In less than two years, Hevin has made great strides. From a young refugee starting school in a new country and a new language to a dedicated student receiving a major Award of Excellence at her Abbotsford secondary school, she’s risen above the challenges life has handed her. Hevin is the latest recipient of the Tanya Colthorpe Memorial Award, which is presented to local students who have overcome significant adversity and shown strength, perseverance and a positive attitude.

Hevin’s story of perseverance began in Syria back in 2012. At just 12 years old, government tanks rolled into her city and the troops ordered everyone to leave immediately. Hevin personally witnessed them firing indiscriminately as she fled with her family. With only the belongings they could carry, they escaped to their farm in another city.

They were safe for only six months before the violence followed. They then fled to a one-room house in a small Kurdish village where the family of eight stayed with relatives. Four months later, when ISIS took over their town, they decided to escape to Turkey.

Hevin still recalls how helpless they felt. “The government and ISIS both say …’we are fighting for you’…but we, we are just dying.”

They lived in Turkey for two years before the opportunity to move to Canada arose. At first, Hevin’s father refused, worried that it was a scam. He had heard of other refugees who had been ripped off or even killed by people taking advantage of their precarious situation.

After being reassured, they decided to accept the opportunity and travel to Canada, a place they knew virtually nothing about. Although it meant leaving a more familiar country and their extended families, they wanted greater security and opportunity for the future. Hevin’s youngest brother also required specialized medical care that was not available to them in Turkey.

When the family of government-sponsored refugees arrived at Vancouver International Airport in 2016, they were greeted by settlement workers from Archway. For the first few months, the eight of them lived in a hotel room; they were crowded and in unfamiliar territory, but safe.

The settlement workers helped them find affordable local housing and get established, filling out paperwork, showing them around Abbotsford and connecting them with English language classes and other resources.

At first, Hevin missed her friends and family. She found it difficult not to dwell on everything that had happened back home in Syria. Having arrived in winter, she also found the snow and cold challenging to get used to, despite assurances that it would soon melt and reveal Canada’s beauty. Gradually she settled into her new life and shares that, “with so many people loving us, everyone supporting us without racism, it made my thinking change.”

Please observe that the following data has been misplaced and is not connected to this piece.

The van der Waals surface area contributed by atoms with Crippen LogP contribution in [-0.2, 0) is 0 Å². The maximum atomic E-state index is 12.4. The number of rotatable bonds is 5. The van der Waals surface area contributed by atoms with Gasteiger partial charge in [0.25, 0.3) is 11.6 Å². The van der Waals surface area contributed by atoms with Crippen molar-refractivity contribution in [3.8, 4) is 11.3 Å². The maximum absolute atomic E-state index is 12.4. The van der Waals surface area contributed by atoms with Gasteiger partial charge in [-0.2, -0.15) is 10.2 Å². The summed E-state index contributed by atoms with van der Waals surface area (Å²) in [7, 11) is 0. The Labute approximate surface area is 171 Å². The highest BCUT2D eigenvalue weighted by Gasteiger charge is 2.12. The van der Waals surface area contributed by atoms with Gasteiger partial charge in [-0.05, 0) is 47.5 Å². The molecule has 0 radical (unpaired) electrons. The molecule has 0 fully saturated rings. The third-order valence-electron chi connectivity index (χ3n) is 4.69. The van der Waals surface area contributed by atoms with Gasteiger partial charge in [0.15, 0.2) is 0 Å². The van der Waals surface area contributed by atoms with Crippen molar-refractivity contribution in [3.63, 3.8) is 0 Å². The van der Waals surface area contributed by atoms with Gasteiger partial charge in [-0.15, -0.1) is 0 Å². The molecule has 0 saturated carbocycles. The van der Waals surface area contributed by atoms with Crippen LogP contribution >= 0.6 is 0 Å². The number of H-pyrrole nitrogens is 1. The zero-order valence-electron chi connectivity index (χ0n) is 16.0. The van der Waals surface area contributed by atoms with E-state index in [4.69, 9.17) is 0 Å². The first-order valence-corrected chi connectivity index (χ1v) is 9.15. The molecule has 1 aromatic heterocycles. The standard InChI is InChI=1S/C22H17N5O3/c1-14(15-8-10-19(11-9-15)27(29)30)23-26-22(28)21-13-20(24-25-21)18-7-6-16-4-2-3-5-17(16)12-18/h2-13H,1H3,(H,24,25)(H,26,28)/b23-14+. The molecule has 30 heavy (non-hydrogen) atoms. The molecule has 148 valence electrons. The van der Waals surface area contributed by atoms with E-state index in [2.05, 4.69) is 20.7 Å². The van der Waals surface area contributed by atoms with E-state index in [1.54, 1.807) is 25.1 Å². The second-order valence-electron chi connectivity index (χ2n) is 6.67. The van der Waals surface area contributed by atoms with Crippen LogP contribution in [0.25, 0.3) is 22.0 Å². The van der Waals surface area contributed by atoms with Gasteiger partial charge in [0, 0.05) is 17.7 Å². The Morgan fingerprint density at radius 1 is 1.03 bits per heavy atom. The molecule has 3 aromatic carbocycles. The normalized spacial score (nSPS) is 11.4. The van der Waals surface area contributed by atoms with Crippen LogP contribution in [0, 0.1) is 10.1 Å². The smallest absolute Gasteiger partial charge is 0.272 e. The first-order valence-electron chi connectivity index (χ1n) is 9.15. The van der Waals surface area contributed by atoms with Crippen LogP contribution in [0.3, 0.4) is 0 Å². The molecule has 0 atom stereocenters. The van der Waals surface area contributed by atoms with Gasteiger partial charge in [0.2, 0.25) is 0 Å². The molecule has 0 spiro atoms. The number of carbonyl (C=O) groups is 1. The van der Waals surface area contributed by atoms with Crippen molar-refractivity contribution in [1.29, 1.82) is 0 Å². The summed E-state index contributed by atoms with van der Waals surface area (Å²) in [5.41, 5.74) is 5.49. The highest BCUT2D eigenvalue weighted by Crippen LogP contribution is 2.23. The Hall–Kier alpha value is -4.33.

After spending six months learning English through a school program, Hevin officially began grade 11 in 2017. Every day after school, the Archway Moving Ahead Program (MAP) picked Hevin and her siblings up so they could attend the homework club, play sports, make crafts and go on field trips. Through MAP, Syrian students like Hevin have the chance to connect with others who share their experiences and meet other young newcomers from around the world.

Hevin’s school recognized her efforts with that Award of Excellence back in June. Discovering she’d been recognized was a considerable honour and surprise to Hevin, who “never thought the school would give an award to someone like me.” Her teachers describe her as a hard worker, focused, kind, genuine and open to new ideas.

During the summer before Grade 12, Hevin found a full-time job on a farm, fulfilling orders for large grocery stores. She works long hours but is happy to be earning money. She is saving up for university but like many teenage girls sets a little aside for small luxuries like make-up. When she heads back to school in September, she plans to find a retail job that will better suit her schedule.

While she doesn’t like to dwell on the past, Hevin does “want to share it with people. We want all to know what we lived, but we are still strong.” When asked if there is anything else she wants to share, she says, “I just want to thank Canada a lot for the chance to come here. Before we were dead, now we’re alive again.” She feels appreciated, valued and empowered to follow her dreams.

“I just want to thank Canada a lot for the chance to come here. Before we were dead, now we’re alive again.”


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